On Sunday, August 24 Hurricane Marie strengthened to a Category 5 storm, the highest level on the Saffir-Simpson scale. It became the 5th major hurricane of the very active 2014 Eastern Pacific season.
The entire season (which runs until November 30) averages less than 4 major hurricanes, so the average seasonal total has already been exceeded, despite it still being rather early in the season. Actually, there is one more storm that reached major storm status–Genevieve formed in the Eastern Pacific and was only classified as a tropical storm until it crossed 140 W longitude, but it gained strength in the Western Pacific and became Super Typhoon Genevieve.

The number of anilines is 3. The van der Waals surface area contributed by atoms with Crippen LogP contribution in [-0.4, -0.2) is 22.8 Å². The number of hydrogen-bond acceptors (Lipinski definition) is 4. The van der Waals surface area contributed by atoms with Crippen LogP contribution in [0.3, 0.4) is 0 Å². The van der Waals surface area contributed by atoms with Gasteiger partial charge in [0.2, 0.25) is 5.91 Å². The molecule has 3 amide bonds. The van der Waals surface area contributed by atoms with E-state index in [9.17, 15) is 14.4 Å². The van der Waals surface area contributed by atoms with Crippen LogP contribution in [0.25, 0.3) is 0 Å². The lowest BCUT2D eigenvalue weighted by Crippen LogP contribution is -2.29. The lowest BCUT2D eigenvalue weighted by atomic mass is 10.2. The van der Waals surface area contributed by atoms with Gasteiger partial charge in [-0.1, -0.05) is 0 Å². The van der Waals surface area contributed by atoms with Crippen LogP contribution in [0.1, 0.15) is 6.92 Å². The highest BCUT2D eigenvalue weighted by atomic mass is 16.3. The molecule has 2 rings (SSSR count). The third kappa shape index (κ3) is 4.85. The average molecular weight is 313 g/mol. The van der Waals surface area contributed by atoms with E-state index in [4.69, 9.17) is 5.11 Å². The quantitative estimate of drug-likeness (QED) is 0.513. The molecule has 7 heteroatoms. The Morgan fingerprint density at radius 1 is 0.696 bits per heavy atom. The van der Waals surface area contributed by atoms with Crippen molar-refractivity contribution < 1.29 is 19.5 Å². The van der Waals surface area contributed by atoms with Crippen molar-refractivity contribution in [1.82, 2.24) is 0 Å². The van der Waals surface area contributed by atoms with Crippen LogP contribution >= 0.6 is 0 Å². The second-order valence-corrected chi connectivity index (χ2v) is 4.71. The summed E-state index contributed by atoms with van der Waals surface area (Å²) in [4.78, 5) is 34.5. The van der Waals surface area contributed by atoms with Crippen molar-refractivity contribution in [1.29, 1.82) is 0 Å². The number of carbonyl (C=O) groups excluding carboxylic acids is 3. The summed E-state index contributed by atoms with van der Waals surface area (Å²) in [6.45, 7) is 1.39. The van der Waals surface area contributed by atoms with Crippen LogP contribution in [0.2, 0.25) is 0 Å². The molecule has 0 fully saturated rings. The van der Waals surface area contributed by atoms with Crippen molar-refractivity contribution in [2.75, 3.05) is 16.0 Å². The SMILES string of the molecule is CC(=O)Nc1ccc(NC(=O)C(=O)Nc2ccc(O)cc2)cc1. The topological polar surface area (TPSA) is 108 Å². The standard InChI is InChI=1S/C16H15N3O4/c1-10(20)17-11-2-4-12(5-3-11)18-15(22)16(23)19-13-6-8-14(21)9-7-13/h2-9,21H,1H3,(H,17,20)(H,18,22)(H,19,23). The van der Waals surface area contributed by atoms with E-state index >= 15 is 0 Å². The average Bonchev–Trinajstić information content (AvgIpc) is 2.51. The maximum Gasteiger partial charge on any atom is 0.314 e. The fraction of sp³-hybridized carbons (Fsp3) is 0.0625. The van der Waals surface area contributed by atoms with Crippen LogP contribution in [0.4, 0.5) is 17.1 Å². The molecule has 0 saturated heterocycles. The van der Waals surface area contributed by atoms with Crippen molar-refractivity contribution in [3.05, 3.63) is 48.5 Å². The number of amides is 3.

While early numerical weather prediction models had Hurricane Marie generating significant rainfall over Southern California, it is now expected to move farther out to sea, with the main effects in California being large surf and an increased risk of rip currents. This image shows the wave swell height forecast by Wave Watch III, NOAA’s state-of-the-art numerical wave forecasting model. It shows swells of 3-4 meters reaching the outer waters of Southern California. Actual wave heights at the beach will depend upon the orientation of the beach and the underwater topography.